This program includes Latin American songs of labor and struggle: A shout-out to the cleaning workers and allies that participated in the hunger strike at Cub Foods. The program also presents “piano à la cubana” and old, classic Mexican “Ranchera” songs. The literature segment presents a few segments from the book “Bocas del tiempo” by Eduardo Galeano, from Uruguay, read by the author himself (from the CD with the audio version of the book published by Página/12).
Fatoumata Diawara is a Malian singer born in the Ivory Coast, now living in Paris, who upon Oumou Sangare’s recommendation was signed to World Circuit Records. Her debut album will be released in the fall but World Circuit has just issued an EP and we started off today’s African Rhythms with the lead track Kanou. With stops all around the continent and beyond, the show wrapped up with a preview of next week’s Black Uhuru show at the Cedar.
Kristina de Sacramento plays a younger and then an older Lole Montoya singing Cabalgando, and she dedicates a couple of songs (The Seagull and The Lullaby of the Onions) to a couple of flamenco birthdays. This show also features the last segment of the interview with flamenco documentarian, Bill Davidson.
This episode features Twin Cities local hip-hop group, Point of Contact, in promoting their upcoming EP “Brothers: From Different Fathers and Mothers”. They will also have their EP release party at The Cabooze, June 30th.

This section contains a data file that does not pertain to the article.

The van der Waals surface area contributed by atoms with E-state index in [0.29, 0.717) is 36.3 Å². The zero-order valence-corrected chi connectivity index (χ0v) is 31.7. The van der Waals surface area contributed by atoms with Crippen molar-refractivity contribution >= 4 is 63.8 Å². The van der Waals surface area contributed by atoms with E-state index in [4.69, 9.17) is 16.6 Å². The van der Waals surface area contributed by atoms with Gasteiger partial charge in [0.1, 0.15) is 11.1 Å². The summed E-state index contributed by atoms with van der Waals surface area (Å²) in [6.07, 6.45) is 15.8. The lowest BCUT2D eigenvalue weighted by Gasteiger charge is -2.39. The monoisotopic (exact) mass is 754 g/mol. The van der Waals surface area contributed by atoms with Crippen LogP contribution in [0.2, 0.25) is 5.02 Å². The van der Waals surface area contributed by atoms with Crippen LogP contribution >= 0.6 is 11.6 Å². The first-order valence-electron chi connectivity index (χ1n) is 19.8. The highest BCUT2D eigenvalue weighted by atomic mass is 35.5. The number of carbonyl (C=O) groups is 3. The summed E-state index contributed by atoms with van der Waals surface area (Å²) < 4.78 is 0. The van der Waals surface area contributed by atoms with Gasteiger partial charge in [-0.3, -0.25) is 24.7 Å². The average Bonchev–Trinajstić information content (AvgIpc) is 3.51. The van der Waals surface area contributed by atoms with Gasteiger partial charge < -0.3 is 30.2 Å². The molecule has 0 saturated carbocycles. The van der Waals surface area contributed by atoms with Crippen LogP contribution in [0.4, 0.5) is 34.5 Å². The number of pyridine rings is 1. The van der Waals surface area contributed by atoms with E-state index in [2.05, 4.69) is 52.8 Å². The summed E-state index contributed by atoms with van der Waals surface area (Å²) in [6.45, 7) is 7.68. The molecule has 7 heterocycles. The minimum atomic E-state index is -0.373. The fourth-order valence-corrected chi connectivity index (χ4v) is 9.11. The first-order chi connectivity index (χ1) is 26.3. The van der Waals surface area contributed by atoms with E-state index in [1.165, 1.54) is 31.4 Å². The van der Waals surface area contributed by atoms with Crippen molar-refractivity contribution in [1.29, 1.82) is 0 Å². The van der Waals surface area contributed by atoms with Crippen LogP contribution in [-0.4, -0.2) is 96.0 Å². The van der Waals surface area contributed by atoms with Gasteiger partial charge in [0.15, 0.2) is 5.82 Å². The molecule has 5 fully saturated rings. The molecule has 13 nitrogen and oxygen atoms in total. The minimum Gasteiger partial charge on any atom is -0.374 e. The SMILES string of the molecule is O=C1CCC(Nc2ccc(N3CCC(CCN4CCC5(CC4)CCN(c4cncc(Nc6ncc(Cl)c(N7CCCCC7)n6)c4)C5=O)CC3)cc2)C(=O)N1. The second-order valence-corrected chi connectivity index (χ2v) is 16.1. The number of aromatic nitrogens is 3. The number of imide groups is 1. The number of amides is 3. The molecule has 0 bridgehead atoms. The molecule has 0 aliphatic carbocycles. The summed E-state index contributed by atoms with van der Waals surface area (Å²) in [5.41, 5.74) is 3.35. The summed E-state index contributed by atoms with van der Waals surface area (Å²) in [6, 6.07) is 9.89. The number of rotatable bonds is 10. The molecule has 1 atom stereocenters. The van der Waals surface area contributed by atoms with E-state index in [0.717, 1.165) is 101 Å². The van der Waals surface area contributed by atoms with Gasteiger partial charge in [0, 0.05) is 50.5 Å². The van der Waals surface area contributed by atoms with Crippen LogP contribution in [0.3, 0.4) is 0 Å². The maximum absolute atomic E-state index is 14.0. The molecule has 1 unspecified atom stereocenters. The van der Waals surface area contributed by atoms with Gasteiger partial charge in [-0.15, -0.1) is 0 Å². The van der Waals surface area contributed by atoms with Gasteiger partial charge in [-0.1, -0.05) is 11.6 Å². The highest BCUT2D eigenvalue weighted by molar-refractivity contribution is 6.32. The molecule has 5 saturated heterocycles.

Also, Girl In a Coma phones into Radio Pocho from their hotel room in Madison, WI, to gear-up for Jun. 3rd show at the Varsity in MPLS. Thanks, Ladies!
The Sam S. Shubert Theatre opened in Minneapolis in 1910. An historical landmark and the oldest legitimate theater in Minneapolis, it has had many incarnations and monikers: as the Shubert, a broadway style performing theater; the Alvin, a vaudville/burlesque theater; the Minneapolis Evangelistic Auditorium; and the Academy, a cinema house.
In 1999 the Shubert was uprooted and relocated to Hennepin Avenue, and is now in the Guiness Book of World Records as the most massive building ever moved on rubber-wheeled dollies. Now called the Goodale Theater, it is currently under renovation and is part of a new, three-building complex, including the Historic Hennepin Center for the Arts. The complex, which includes an atrium, has been dubbed the Cowles Center for Dance and the Performing Arts. It is slated to open on September 9, 2011. Produced by Dixie Treichel.